Wednesday, October 12, 2005

Geog 316 journal - The Island Foxes

So I'm really excited because Liam just started the Island biogeography lectures, something I've been looking forward to since the beginning of class. I feel lucky that I work at a place where I get a chance to interact with people who know these concepts. Over the past 5 years I've done a few projects at Santa Cruz Island - a change detection analysis, some cartography, and database design for the pig eradication project.

The topic that has dominated Santa Cruz Island is the Island Fox. I've been so caught up in the drama of the pig eradication that I always took the natural history for granted. And when Liam mentioned that Lori blogged about the foxes I was compelled to do my own research.

Google scholar searches showed the consensus to be that the grey fox rafted to the northern Channel Islands (NCI), probably during a storm event. But it seems crazy, what did they eat? Apparently they are omnivorous and will eat berries as well as mice. The populations of the southern Channel Islands were brought by the Chumash people as they were far more isolated.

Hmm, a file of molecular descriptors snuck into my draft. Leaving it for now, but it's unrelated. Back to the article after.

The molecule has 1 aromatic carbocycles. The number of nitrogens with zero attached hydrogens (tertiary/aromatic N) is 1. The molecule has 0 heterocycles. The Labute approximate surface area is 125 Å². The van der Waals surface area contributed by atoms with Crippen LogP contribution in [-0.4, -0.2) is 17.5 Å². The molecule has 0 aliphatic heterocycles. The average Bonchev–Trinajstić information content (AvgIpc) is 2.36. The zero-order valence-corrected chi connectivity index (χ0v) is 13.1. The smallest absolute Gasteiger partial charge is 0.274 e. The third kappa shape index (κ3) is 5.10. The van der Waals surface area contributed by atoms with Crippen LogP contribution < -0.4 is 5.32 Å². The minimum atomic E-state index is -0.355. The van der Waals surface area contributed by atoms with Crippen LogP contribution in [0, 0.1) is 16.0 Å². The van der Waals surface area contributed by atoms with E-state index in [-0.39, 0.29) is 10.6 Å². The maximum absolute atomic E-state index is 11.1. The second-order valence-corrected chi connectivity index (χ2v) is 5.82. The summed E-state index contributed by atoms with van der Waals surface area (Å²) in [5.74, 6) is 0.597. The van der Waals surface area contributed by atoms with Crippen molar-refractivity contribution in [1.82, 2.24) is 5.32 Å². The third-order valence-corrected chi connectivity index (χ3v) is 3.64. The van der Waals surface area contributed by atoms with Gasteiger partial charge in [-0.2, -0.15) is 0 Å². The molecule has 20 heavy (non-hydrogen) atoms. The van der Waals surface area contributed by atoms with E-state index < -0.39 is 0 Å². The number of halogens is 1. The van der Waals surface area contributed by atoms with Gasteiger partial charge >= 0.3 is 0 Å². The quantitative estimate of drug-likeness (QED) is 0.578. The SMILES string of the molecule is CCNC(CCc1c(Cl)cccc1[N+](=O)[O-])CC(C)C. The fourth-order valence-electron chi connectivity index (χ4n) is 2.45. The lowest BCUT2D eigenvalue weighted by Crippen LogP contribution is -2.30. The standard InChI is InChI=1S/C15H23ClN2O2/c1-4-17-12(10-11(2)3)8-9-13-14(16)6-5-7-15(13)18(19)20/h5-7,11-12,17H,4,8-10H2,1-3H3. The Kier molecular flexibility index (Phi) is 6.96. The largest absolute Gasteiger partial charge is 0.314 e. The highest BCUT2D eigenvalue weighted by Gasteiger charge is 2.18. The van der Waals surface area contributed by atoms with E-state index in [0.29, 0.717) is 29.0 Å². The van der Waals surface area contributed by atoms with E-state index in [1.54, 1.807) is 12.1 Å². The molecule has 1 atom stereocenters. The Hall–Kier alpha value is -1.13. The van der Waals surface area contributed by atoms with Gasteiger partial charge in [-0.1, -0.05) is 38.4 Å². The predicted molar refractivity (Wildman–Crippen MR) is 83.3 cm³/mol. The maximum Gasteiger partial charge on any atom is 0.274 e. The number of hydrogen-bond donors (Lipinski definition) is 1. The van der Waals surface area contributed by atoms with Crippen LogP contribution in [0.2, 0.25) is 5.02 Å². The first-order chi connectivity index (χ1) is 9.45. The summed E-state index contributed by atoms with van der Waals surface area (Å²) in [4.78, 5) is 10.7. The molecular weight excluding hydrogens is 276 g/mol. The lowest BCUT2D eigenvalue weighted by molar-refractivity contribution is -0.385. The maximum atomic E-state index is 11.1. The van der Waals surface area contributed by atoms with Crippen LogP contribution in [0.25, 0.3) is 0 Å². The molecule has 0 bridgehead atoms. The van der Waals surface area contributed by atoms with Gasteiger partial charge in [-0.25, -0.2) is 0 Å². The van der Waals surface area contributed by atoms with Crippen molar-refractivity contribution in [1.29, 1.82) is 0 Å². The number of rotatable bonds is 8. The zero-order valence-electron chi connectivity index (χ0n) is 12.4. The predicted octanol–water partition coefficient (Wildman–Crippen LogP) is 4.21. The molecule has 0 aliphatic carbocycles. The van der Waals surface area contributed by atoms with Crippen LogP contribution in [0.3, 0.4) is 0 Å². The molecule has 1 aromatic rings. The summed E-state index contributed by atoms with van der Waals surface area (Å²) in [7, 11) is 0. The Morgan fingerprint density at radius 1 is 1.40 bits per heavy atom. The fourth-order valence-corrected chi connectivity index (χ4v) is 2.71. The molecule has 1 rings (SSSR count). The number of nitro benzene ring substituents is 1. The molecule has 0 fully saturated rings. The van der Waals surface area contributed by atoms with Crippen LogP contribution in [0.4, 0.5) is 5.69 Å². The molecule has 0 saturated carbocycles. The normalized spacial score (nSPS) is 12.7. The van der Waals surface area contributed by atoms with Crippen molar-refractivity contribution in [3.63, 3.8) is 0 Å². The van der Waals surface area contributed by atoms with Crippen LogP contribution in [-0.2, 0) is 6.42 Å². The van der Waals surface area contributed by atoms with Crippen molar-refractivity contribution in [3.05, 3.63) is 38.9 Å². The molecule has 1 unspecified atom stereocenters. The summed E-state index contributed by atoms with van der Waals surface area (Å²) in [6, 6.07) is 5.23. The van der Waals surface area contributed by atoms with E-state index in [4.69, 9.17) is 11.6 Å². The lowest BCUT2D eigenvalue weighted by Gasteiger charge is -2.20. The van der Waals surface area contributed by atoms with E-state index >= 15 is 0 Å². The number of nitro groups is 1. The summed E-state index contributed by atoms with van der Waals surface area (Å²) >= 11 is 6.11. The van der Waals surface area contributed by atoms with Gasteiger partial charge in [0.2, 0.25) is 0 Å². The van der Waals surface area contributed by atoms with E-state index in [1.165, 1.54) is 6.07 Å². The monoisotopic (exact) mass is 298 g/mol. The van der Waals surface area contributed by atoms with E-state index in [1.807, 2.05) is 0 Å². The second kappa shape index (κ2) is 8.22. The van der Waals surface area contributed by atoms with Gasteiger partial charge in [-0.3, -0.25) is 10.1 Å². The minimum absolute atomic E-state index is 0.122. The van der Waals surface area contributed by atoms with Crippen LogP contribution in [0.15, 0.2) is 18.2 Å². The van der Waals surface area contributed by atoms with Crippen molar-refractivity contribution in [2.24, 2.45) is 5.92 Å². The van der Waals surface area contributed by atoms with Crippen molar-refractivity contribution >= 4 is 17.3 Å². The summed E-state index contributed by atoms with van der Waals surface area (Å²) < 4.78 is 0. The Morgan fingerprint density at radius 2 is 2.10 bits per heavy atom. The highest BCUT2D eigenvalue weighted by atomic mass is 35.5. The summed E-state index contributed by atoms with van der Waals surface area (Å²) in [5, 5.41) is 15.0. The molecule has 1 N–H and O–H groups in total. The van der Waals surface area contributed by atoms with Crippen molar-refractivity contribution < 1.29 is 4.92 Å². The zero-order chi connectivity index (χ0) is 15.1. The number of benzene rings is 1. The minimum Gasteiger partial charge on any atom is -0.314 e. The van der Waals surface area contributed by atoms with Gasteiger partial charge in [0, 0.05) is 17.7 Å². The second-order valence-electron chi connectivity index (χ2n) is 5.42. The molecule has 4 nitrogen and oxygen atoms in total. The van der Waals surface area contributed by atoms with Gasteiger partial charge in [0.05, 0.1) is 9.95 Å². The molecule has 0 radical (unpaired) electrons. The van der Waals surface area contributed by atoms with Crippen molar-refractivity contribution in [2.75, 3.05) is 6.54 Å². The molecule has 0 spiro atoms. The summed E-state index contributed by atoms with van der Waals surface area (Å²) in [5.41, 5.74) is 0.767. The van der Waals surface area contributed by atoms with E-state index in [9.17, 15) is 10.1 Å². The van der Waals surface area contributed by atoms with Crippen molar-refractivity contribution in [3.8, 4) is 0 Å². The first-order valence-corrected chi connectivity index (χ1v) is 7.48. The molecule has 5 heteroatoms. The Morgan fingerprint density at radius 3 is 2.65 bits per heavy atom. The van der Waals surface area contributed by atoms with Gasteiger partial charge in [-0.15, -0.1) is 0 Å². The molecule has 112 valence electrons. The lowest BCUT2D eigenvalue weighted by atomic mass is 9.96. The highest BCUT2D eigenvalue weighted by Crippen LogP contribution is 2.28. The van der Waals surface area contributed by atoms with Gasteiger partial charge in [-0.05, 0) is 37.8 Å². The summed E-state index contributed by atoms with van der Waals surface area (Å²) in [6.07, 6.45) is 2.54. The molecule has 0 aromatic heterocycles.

Fox fossil remains at Santa Rosa Island date to 10,400-16,000 years ago and during that time (the end of the Pleistocene) sea level was much lower connecting all the NCI's into one large island called Santarosae. We learned in class that sea level was about 100m lower on average. So I took my research one step further by doing a quick GIS analysis using a digital elevation model. I wanted to see how far these foxes had to raft in these conditions. I colored up the DEM so that the 0-100m contour highlighted the ancient shoreline (map above). As it turns out they would only have to raft 7 miles from the mouth of the Santa Clara River. This seems more plausible than the idea that the slender salamander came down from the north coast on a redwood tree....but that's a whole other entry.